Chapter 8. Advanced Theories of Covalent Bonding
8.3 Multiple Bonds
By the end of this section, you will be able to:
- Describe multiple covalent bonding in terms of atomic orbital overlap
- Relate the concept of resonance to π-bonding and electron delocalization
The hybrid orbital model appears to account well for the geometry of molecules involving single covalent bonds. Is it also capable of describing molecules containing double and triple bonds? We have already discussed that multiple bonds consist of σ and π bonds. Next we can consider how we visualize these components and how they relate to hybrid orbitals. The Lewis structure of ethene, C2H4, shows us that each carbon atom is surrounded by one other carbon atom and two hydrogen atoms.
The three bonding regions form a trigonal planar electron-pair geometry. Thus we expect the σ bonds from each carbon atom are formed using a set of sp2 hybrid orbitals that result from hybridization of two of the 2p orbitals and the 2s orbital (Figure 1). These orbitals form the C–H single bonds and the σ bond in the C=C double bond (Figure 2). The π bond in the C=C double bond results from the overlap of the third (remaining) 2p orbital on each carbon atom that is not involved in hybridization. This unhybridized p orbital (lobes shown in red and blue in Figure 2) is perpendicular to the plane of the sp2 hybrid orbitals. Thus the unhybridized 2p orbitals overlap in a side-by-side fashion, above and below the internuclear axis (Figure 2) and form a π bond.
In an ethene molecule, the four hydrogen atoms and the two carbon atoms are all in the same plane. If the two planes of sp2 hybrid orbitals tilted relative to each other, the p orbitals would not be oriented to overlap efficiently to create the π bond. The planar configuration for the ethene molecule occurs because it is the most stable bonding arrangement. This is a significant difference between σ and π bonds; rotation around single (σ) bonds occurs easily because the end-to-end orbital overlap does not depend on the relative orientation of the orbitals on each atom in the bond. In other words, rotation around the internuclear axis does not change the extent to which the σ bonding orbitals overlap because the bonding electron density is symmetric about the axis. Rotation about the internuclear axis is much more difficult for multiple bonds; however, this would drastically alter the off-axis overlap of the π bonding orbitals, essentially breaking the π bond.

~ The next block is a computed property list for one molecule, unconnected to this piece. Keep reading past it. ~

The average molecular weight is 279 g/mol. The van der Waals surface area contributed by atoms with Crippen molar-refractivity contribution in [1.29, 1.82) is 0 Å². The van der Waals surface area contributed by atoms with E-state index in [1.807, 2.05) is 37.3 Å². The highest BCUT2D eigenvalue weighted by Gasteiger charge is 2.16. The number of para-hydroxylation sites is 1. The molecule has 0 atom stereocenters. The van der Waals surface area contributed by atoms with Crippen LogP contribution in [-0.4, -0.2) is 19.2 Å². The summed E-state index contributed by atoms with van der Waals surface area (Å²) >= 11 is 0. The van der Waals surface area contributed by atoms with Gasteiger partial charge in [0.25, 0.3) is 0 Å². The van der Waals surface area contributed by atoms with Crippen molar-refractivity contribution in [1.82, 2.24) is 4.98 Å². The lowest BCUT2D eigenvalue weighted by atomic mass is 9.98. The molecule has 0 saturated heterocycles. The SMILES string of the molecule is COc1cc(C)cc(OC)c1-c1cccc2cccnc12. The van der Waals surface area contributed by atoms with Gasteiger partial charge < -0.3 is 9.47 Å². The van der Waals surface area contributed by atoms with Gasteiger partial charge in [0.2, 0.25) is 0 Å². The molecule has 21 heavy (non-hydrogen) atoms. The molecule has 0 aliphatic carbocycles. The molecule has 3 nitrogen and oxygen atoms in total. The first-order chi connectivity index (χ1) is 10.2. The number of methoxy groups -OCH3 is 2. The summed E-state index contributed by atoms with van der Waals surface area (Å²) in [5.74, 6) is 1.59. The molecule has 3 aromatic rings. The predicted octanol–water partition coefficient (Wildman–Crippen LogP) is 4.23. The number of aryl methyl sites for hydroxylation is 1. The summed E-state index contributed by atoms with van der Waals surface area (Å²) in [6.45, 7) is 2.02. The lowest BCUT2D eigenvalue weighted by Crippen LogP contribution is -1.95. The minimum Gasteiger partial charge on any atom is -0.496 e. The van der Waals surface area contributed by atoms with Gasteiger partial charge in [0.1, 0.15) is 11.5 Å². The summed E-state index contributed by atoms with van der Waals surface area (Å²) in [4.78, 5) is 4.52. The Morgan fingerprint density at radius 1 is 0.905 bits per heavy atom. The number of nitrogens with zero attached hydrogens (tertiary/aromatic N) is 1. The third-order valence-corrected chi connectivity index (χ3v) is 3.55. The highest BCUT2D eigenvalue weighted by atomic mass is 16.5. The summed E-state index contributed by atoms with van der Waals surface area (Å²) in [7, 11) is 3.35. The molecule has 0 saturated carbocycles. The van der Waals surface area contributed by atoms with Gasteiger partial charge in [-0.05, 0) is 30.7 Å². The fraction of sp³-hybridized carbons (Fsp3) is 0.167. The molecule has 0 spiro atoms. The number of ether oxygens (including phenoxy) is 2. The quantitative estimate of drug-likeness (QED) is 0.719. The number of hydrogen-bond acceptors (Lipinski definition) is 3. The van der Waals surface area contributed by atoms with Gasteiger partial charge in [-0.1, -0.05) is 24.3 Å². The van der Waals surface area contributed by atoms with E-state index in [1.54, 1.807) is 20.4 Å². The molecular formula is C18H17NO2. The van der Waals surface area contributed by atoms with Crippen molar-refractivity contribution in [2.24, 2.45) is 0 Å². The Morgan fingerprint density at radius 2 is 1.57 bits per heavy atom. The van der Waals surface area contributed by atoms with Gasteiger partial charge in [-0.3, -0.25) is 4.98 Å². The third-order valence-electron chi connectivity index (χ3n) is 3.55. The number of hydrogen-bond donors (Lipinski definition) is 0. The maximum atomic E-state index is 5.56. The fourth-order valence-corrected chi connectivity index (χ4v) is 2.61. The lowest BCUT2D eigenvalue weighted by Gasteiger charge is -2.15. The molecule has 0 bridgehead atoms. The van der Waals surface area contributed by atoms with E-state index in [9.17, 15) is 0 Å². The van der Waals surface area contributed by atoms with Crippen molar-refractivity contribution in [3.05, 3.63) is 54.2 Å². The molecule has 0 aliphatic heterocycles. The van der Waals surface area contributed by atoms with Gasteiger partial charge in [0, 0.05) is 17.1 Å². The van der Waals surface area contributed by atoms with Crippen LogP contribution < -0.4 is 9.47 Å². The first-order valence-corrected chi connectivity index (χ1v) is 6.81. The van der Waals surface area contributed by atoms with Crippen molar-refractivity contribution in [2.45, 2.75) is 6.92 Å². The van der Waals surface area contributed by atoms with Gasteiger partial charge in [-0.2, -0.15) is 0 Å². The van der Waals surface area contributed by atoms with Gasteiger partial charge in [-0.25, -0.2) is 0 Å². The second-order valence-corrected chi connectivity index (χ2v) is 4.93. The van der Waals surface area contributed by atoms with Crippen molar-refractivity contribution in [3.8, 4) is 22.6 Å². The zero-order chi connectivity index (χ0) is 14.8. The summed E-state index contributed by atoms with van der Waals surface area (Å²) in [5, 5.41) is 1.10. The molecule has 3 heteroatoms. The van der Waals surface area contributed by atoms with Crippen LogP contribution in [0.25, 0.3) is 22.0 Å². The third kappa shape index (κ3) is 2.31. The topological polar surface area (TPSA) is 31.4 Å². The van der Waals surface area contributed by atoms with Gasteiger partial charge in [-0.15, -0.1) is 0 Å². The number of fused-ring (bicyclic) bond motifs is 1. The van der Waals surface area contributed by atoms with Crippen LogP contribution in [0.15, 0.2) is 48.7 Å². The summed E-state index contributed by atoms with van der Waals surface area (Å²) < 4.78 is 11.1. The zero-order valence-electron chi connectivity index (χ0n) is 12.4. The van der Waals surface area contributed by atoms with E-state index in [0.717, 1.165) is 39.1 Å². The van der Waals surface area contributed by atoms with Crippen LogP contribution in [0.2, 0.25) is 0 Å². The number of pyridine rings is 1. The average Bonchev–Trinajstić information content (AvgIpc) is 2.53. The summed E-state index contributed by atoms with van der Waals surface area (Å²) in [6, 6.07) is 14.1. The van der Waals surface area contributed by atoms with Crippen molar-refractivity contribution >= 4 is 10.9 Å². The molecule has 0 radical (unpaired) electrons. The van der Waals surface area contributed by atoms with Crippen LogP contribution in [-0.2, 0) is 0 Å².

In molecules with sp hybrid orbitals, two unhybridized p orbitals remain on the atom (Figure 3). We find this situation in acetylene, H−C≡C−H, which is a linear molecule. The sp hybrid orbitals of the two carbon atoms overlap end to end to form a σ bond between the carbon atoms (Figure 4). The remaining sp orbitals form σ bonds with hydrogen atoms. The two unhybridized p orbitals per carbon are positioned such that they overlap side by side and, hence, form two π bonds. The two carbon atoms of acetylene are thus bound together by one σ bond and two π bonds, giving a triple bond.
Hybridization involves only σ bonds, lone pairs of electrons, and single unpaired electrons (radicals). Structures that account for these features describe the correct hybridization of the atoms. However, many structures also include resonance forms. Remember that resonance forms occur when various arrangements of π bonds are possible. Since the arrangement of π bonds involves only the unhybridized orbitals, resonance does not influence the assignment of hybridization.
For example, molecule benzene has two resonance forms (Figure 5). We can use either of these forms to determine that each of the carbon atoms is bonded to three other atoms with no lone pairs, so the correct hybridization is sp2. The electrons in the unhybridized p orbitals form π bonds. Neither resonance structure completely describes the electrons in the π bonds. They are not located in one position or the other, but in reality are delocalized throughout the ring. Valence bond theory does not easily address delocalization. Bonding in molecules with resonance forms is better described by molecular orbital theory. (See the next module.)
Assignment of Hybridization Involving Resonance